In another embodiment shown in FIG. 14, a bonnet seal 140 comprises at least two packing seals 146 (which may be, for example, t-seals, lip seals, or seals sold under the trademark PolyPak, which is a mark of Parker Hannifin, Inc.) disposed in grooves 148 formed on a radial perimeter 142 of a bonnet body 144. The packing seals 146 sealingly engage an inner sealing perimeter 150 of the side passage (20 in FIG. 1) of the BOP body 12. The embodiment shown in FIG. 14 comprises two grooves 148, but a single groove or a plurality of grooves may be suitable for use with the packing seals 146. Moreover, while the embodiment shows two packing seals 146, a single seal or more than two seals may be used in the invention.

In another embodiment shown in FIG. 15, the bonnet seal 152 comprises a radial seal 154 disposed in a groove 166 formed on a radial perimeter 160 of a bonnet body 162. Moreover, the embodiment comprises a face seal 156 disposed in a groove 164 formed on a mating face surface 168 of the bonnet body 162. The radial seal 154 is adapted to sealingly engage an inner sealing perimeter 158 of the side passage (20 in FIG. 1) of the BOP body 12. The face seal 156 is adapted to sealingly engage an exterior face 170 of the BOP body 12. The radial seal 154 and face seal 156 shown in the embodiment are both o-rings and are disposed in single grooves 166, 164. However, a different type of seal (such as, for example, a packing seal) and more than one seal (disposed in at least one groove) may be used with the invention.

In another embodiment shown in FIG. 16, the bonnet seal 172 comprises a radial seal 174 disposed in a groove 178 formed on a seal carrier 180. The seal carrier 180 is disposed in a groove 182 formed in a bonnet body 184 and also comprises a face seal 176 disposed in a groove 177 formed on the seal carrier 180. The face seal 176 is adapted to sealingly engage mating face surface 186 of the BOP body 12, and the radial seal is adapted to sealingly engage an inner sealing perimeter 188 formed on the bonnet body 184. The bonnet seal 172 may also comprise an energizing mechanism 190 that is adapted to displace the seal carrier 180 in a direction toward the exterior surface 186 of the BOP body 12 so as to energize the face seal 176. The energizing mechanism 190 may comprise, for example, a spring, a thrust washer, or a similar structure.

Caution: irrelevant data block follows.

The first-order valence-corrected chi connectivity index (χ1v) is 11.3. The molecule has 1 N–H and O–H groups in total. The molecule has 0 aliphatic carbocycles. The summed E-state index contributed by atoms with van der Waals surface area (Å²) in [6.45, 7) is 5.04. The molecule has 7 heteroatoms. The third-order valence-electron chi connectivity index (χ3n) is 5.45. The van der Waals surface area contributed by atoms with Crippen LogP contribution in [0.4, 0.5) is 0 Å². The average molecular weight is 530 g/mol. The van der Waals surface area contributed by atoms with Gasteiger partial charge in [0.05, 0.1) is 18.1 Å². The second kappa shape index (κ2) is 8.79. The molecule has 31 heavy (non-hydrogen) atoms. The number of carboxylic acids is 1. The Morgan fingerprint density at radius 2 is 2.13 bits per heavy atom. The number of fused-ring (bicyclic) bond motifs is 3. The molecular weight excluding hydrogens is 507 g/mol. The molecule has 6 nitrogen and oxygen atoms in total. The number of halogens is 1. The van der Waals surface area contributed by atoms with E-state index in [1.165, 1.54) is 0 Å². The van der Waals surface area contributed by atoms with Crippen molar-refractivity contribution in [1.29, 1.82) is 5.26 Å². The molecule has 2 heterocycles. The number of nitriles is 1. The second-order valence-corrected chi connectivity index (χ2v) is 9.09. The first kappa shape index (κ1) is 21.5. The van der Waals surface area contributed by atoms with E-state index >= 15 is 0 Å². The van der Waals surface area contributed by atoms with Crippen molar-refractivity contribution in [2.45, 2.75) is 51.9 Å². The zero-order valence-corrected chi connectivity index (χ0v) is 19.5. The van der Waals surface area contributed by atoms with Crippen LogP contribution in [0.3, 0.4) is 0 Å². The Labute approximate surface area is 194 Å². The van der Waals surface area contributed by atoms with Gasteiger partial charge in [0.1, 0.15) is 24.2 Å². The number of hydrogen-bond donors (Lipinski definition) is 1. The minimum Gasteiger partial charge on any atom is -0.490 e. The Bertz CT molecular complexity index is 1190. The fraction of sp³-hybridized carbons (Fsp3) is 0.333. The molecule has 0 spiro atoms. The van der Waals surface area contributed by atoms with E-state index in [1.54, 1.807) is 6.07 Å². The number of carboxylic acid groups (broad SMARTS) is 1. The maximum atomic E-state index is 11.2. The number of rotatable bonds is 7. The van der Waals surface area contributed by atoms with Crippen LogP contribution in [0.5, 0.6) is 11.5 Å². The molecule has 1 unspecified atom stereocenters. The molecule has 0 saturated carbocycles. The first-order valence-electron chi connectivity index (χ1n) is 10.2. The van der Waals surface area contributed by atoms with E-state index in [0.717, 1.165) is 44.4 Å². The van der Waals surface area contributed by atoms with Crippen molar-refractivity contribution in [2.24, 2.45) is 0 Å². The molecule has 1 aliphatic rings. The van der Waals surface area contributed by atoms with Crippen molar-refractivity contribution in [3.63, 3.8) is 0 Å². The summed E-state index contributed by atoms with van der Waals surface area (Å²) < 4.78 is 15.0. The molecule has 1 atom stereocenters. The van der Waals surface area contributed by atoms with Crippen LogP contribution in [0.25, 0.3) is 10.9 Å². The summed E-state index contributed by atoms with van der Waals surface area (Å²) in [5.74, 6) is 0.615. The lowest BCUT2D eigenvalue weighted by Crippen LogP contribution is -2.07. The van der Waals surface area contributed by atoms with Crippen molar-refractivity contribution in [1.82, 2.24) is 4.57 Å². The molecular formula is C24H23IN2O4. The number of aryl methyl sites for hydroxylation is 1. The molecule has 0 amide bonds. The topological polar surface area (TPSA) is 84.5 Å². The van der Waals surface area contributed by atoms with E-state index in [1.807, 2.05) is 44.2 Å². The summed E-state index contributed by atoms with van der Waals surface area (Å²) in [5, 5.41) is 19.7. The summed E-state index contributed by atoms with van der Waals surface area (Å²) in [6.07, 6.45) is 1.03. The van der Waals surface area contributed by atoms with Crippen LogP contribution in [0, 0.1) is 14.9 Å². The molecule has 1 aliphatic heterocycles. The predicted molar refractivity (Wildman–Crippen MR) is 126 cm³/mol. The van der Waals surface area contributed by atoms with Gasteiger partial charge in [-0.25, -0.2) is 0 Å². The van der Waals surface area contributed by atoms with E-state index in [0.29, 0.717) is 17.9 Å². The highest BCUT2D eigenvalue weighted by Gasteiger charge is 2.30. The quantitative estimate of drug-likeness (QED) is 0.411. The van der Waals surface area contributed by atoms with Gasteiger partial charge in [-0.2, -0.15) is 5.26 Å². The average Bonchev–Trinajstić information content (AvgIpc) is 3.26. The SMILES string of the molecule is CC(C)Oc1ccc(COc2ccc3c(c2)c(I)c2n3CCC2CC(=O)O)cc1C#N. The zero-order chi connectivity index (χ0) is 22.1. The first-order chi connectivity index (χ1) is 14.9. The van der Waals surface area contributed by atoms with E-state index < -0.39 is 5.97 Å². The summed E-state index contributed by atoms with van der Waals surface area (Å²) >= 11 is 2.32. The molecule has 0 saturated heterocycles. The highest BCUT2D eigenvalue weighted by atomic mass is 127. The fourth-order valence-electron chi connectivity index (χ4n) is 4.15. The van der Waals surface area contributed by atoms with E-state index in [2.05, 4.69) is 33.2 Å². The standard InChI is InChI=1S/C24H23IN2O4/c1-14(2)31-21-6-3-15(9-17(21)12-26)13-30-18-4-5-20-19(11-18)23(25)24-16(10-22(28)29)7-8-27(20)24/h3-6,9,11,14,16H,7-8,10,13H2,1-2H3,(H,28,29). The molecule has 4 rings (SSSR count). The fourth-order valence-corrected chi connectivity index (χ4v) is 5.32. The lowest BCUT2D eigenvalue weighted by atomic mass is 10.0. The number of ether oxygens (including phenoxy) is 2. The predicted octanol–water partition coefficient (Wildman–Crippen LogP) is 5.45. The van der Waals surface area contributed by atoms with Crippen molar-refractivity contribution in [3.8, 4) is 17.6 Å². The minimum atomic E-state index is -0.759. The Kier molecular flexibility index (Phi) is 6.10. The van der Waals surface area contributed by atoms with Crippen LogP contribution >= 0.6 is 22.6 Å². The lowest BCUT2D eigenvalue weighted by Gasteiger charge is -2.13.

The energizing mechanism 190 helps ensure that the face seal 176 maintains positive contact with and, thus, maintains a high pressure seal with the exterior surface 186 of the BOP body 12. However, the energizing mechanism 190 is not required in all embodiments. For example, the seal carrier 180 may be designed so that both the radial seal 174 and the face seal 176 are pressure activated without the assistance of an energizing mechanism 190.

In the embodiment without an energizing mechanism, a diameter and an axial thickness of a seal carrier (such as the seal carrier 180 shown in FIG. 16) are selected so that high pressure from the internal bore first moves the seal carrier toward the exterior surface of the BOP body. Once the face seal sealingly engages the exterior surface, the high pressure from the internal bore causes the seal carrier to radially expand until the radial seal sealingly engages the groove in the seal carrier. A similar design is disclosed in U.S. Pat. No. 5,255,890 issued to Morrill and assigned to the assignee of the present invention. The '890 patent clearly describes the geometry required for such a seal carrier.

In the embodiment shown in FIG. 16, the face seal 176 and the radial seal 174 may be, for example, o-rings, packing seals, or any other high pressure seal known in the art. Moreover, FIG. 16 only shows single seals disposed in single grooves. However, more than one seal, more than one groove, or a combination thereof may be used with the invention.

In another embodiment shown in FIG. 17, the seal carrier 192 as shown in the previous embodiment is used in combination with a backup seal 194 disposed in a groove 196 on an external surface 198 of a bonnet body 200. The backup seal 194 may be an o-ring, a packing seal, a metal seal, or any other high pressure seal known in the art. The backup seal 194 further maintains a high pressure seal if, for example, there is leakage from the seals disposed on the seal carrier 192. Note that the embodiment shown in FIG. 17 does not include an energizing mechanism.

Advantageously, some of the seal embodiments reduce an axial force necessary to form the bonnet seal. The bonnet seals shown above greatly reduce the sensitivity of the bonnet seal to door flex by maintaining a constant squeeze regardless of wellbore pressure. The radial seal arrangements also reduce the total area upon which wellbore pressure acts and thus reduces a separation force that acts to push the bonnet door away from the BOP body.

In another embodiment of the radial lock shown in FIG. 18, the radial lock mechanism 220 comprises a radial lock 222 disposed in a recess 224 formed on an internal surface 226 of a side passage 228 of a BOP body 230. The operation of the radial lock mechanism 220 differs from the embodiments described above in that securing a bonnet body 232 and, accordingly, a bonnet door (not shown) and a bonnet assembly (not shown), in place is accomplished by actuating the radial lock mechanism 220 in radially inward direction.